Common Knee Complaints

by Tyler Cymet, DO, FACOFP

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    00:01 Common knee complaints The biggest complaint we hear is the knee hurts.

    00:06 and usually it hurts with more activity.

    00:09 Sometimes it's secondary to hip problems, sometimes it's secondary to ankle problems but paying attention and ruling out intrinsic knee issues, structural knee issues of the bone, muscles or ligaments are critical in knowing what you can do or what you can't do in treating the knee.

    00:29 You'll also hear stiffness, locking, clicking, and other difficulties with using the knee People say they feel unsteady or unstable, and with increased muscle use, the risk of injury may increase or decrease, depending on how the surrounding muscles are being strengthened We know with fatiguing of muscles, such as climbing a lot of steps, you're more likely to trigger knee pain If you do a lot of exercises that use the knee, you're more likely to have issues in other areas as well because you can't effectively stabilize the knee or use it properly So swelling or other common knee complaints - difficulty walking, standing, I think the issue that people come to DO's for the most are usually locking, clicking, or motion-related issues with the knee Knee complaints can be due to a sprain or strain of the knee, you have multiple ligaments that can get pulled out of place that can get pushed out of place by a bursa and may need to be monitored and of course osteopathic manipulation is one technique that can be used to treat it, but so can removal of fluid from the bursa or other manipulations that aren't just musculoskeletal in nature.

    01:45 Bursas and tendons are two areas that tend to get treated a lot in knee complaints, tendonitis either with manipulation, moving, understanding which part of the tendon is involved.

    02:00 Fractures are something you need to be aware of, whether they are microfractures, major fractures and whether fractures that could be noted on x-ray or need further imaging.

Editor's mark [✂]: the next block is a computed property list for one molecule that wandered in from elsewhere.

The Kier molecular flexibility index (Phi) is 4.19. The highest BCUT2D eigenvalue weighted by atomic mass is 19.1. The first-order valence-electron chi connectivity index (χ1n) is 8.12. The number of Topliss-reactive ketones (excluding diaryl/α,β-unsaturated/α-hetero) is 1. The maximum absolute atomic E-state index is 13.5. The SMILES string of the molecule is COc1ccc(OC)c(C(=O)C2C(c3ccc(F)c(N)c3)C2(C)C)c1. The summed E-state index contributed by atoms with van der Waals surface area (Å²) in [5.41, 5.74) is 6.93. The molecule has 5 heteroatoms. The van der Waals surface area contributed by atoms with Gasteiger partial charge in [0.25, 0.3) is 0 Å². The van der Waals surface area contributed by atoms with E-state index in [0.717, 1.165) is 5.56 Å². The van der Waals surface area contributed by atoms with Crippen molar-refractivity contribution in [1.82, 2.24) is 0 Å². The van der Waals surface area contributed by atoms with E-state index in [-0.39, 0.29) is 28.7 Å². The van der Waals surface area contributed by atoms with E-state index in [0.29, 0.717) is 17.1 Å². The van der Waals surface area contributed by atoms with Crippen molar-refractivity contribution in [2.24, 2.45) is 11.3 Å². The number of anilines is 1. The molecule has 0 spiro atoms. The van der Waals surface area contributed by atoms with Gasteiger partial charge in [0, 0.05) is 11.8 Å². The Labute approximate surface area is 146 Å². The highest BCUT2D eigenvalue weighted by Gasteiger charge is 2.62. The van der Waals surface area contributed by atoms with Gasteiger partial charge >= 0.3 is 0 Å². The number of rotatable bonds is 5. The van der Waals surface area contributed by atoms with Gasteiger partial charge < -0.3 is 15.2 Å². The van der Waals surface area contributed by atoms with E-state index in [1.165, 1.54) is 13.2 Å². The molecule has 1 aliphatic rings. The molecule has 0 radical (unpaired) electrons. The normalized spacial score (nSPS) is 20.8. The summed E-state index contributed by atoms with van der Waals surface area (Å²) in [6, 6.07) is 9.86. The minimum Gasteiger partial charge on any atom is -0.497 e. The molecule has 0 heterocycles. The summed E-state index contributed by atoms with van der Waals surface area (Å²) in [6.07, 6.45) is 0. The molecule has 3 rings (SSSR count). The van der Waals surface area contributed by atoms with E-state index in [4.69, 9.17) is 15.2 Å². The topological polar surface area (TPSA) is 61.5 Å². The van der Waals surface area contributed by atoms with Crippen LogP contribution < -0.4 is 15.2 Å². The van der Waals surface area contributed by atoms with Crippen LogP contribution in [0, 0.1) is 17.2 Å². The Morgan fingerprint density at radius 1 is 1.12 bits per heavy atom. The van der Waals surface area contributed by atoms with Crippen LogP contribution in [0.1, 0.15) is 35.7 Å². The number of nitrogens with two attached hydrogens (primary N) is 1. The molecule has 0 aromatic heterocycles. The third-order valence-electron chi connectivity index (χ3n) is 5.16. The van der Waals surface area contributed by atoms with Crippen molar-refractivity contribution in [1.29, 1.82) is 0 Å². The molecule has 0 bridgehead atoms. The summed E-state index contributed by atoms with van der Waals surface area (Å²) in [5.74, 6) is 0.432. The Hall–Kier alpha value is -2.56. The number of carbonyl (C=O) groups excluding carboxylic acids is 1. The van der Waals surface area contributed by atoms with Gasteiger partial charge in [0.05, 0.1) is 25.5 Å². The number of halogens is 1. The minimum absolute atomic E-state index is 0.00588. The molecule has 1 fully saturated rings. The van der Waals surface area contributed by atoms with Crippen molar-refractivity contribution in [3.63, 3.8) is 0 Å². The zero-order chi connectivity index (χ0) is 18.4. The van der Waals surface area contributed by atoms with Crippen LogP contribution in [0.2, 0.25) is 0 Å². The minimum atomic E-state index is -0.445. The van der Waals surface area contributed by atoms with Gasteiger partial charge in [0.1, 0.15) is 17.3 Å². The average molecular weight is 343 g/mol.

02:10 On occasion, you will notice dislocation particularly of the patella where it falls outside the femur's grooves and needs to be put back into place and they need to be monitored for a muscle tear as well or other issues, and meniscial injuries.

    02:29 Meniscial injuries are different than muscle injuries or tendon injuries, if you tear a tendon, you'll have swelling up right away, if you injure a meniscus, the swelling will usually be delayed by 8-12 hours so you'll be able to function right away but develop the symptoms later on.

    02:47 That's all part of the history that will focus you on what area of the musculoskeletal system you need to work on.

    02:55 Things to think about, with knee pain, what where they doing? Was it sports-related? Was it a contact sport or a non-contact sport? Did the person hear a pop? or a click? or a tear? People tend to know when they break something, they know when they tear something and they'll tell you.

    03:14 So if they had a contact sport, if they were playing soccer, or football and they hear a pop, you are gonna worry about the MCL or LCL, sure could be the meniscus, meniscus you're less likely to hear a pop although it is possible.

    03:29 A fracture - they hear a crack different than a pop.

    03:35 If the person has acute swelling, they swell up right away.

    03:39 We worry about the ACL or PCL, the anterior cruciate or the posterior cruciate.

    03:45 You will notice some laxity and freeing of motion on exam.

    03:50 Were they hit on the side? you worry about the MCL If they had a blow to the inside of their knee, you worry about the lateral collateral ligament but if the knee gave out or buckles, you're worried about an ACL tear, a patellar dysfunction, dislocation, or a meniscal injury, An old meniscal injury, we have a piece of meniscus getting caught, will increase the likelihood of a knee locking, buckling or giving out And again, you lose some stability when you bend your knee, so if somebody falls hard on a flexed knee, like while playing sports, you worry about a PCL tear which often occurs with injuries to other structures in the knee as well, because you no longer have the stability of muscles protecting the knee.